Recently, I’ve been hearing and thinking a lot about forgiveness. When someone has hurt us, one of the most difficult things we have to face in resolving the situation is the act of forgiveness. It doesn’t involve casting any stones or putting yourself on a pedestal – you’re not better than the person you’re working to forgive. But it’s an important step in getting through your own pain and recognizing that you’re not a victim- and it is part of a lengthy process. I’m not past the pain or at peace with it – but I’m working on it. Hence the Prologue, the Part I, the precursor to the main event.
One of the reasons that forgiveness can be so challenging is that we feel we are condoning the actions of the person who caused our suffering, but that’s not true. And it’s most important to recognize when forgiveness is a two-way street. In order to forgive, we simply need to get to a place where we are ready to stop identifying ourselves with pain. Only then will we be free of the past.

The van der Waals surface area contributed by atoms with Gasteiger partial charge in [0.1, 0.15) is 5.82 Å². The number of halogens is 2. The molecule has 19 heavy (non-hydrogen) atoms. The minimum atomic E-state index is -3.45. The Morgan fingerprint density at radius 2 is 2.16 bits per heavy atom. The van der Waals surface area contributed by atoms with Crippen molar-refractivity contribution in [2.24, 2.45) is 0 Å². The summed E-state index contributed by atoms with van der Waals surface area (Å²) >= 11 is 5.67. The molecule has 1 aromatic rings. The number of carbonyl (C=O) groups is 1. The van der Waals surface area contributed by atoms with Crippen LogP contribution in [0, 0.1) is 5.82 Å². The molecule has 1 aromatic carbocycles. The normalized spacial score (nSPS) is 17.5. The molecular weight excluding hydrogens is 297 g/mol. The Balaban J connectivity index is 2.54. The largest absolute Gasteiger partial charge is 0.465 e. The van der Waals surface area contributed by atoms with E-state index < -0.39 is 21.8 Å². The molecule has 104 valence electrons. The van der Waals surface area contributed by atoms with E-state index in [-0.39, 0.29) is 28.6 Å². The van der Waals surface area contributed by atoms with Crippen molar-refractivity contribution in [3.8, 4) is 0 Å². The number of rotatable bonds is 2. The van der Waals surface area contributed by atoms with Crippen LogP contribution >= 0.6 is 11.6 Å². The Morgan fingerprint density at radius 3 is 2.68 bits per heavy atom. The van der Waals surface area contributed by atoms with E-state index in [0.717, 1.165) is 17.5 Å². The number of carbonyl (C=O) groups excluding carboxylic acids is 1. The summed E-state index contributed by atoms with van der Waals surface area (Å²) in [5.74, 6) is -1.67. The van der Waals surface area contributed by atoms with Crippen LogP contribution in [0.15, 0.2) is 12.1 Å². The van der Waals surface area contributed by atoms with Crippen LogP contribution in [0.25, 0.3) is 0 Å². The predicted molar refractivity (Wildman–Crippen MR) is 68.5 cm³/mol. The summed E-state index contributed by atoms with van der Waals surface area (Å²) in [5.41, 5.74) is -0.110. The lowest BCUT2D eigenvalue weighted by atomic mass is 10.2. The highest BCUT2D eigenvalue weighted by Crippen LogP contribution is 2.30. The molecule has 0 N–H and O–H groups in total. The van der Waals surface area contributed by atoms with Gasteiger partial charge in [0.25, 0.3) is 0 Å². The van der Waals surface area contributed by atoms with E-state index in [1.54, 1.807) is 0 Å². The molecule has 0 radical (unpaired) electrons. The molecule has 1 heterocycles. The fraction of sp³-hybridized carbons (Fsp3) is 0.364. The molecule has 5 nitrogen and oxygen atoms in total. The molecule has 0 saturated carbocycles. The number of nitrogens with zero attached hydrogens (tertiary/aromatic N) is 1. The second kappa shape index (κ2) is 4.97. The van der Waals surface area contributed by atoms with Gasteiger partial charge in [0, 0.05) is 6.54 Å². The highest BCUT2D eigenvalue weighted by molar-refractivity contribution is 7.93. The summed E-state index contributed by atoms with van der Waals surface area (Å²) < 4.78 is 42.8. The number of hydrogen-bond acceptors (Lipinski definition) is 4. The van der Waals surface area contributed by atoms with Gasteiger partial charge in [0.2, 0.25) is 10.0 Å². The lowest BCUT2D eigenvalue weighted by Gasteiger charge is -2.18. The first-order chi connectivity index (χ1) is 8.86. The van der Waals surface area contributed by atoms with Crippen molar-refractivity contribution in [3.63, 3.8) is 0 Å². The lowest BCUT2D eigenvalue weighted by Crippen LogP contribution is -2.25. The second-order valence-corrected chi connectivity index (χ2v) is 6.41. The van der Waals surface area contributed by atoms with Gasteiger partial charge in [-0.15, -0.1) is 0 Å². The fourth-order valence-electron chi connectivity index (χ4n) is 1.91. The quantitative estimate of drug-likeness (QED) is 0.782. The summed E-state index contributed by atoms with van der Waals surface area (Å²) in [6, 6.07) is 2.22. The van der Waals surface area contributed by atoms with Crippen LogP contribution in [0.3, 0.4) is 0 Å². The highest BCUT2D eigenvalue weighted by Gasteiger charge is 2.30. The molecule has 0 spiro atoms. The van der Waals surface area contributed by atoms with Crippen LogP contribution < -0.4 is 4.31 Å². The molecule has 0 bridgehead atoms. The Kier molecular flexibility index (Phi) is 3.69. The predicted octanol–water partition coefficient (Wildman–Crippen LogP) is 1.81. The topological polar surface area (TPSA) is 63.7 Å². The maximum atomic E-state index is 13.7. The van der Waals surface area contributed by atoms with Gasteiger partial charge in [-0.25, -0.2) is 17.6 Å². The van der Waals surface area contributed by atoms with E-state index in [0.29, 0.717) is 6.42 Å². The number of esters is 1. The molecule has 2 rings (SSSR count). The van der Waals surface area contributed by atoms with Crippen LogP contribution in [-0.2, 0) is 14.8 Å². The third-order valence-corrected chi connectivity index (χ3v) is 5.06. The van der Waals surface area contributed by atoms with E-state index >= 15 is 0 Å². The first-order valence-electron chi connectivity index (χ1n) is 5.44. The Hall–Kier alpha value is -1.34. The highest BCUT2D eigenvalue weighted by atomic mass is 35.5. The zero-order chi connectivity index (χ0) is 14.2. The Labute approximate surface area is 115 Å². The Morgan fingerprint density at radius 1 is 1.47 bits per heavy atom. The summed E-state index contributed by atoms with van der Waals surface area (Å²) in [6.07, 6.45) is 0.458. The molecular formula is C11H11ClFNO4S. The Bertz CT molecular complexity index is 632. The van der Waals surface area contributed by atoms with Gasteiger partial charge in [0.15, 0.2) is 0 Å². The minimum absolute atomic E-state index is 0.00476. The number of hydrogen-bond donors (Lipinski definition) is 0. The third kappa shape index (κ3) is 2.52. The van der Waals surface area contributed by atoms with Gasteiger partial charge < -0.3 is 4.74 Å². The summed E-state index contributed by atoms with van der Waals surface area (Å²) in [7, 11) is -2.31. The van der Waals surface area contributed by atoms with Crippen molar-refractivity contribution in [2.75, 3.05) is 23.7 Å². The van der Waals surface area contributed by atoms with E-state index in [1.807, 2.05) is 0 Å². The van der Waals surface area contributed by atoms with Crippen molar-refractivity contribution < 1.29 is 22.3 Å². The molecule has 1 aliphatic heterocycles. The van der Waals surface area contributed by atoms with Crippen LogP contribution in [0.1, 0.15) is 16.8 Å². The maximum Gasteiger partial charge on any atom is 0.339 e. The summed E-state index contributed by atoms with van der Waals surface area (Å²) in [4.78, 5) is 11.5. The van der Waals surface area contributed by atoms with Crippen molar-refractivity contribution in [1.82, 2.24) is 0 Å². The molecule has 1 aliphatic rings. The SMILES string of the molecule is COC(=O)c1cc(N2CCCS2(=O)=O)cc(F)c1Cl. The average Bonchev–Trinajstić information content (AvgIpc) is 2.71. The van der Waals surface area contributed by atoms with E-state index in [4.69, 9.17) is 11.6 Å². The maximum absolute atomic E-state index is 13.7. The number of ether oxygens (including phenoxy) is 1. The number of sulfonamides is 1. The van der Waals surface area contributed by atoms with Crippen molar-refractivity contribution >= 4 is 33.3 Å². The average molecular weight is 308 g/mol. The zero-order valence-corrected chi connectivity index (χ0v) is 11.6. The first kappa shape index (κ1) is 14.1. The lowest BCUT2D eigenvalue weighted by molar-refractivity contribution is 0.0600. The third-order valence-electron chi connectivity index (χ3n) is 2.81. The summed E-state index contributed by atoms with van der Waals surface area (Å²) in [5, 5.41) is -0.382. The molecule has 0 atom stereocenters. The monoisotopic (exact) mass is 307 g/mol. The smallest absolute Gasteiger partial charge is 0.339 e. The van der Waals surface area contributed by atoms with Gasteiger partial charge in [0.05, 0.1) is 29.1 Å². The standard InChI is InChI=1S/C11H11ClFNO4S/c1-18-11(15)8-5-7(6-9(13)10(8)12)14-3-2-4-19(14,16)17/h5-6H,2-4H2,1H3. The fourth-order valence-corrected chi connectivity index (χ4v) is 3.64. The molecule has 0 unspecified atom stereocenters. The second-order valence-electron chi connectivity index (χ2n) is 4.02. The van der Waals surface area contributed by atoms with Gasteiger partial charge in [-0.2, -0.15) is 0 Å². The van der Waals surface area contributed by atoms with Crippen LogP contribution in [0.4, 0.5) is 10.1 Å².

Forgiveness is something we do for ourselves, and means we are ready to let go of our sadness. One day, hopefully soon, I’ll get to that point. In the meantime, the best I can do is to attempt grace in dealing with my challenges, embrace my failings, and love my imperfections. One day there will be someone who cherishes those as well.
A huge part of forgiveness is understanding that all those plans and dreams we have are not over. I can still one day get married at my favorite Easthampton winery (I keep this picture of it on my fridge, so I can see it everyday). I can still travel to Copenhagen, revisit Napa regularly, and be taught to play golf and tennis with the best of them. It’s a different path than I had planned, but the same journey. It’s been said that nobody can go back and start a new beginning… but anyone can start today and make a new ending.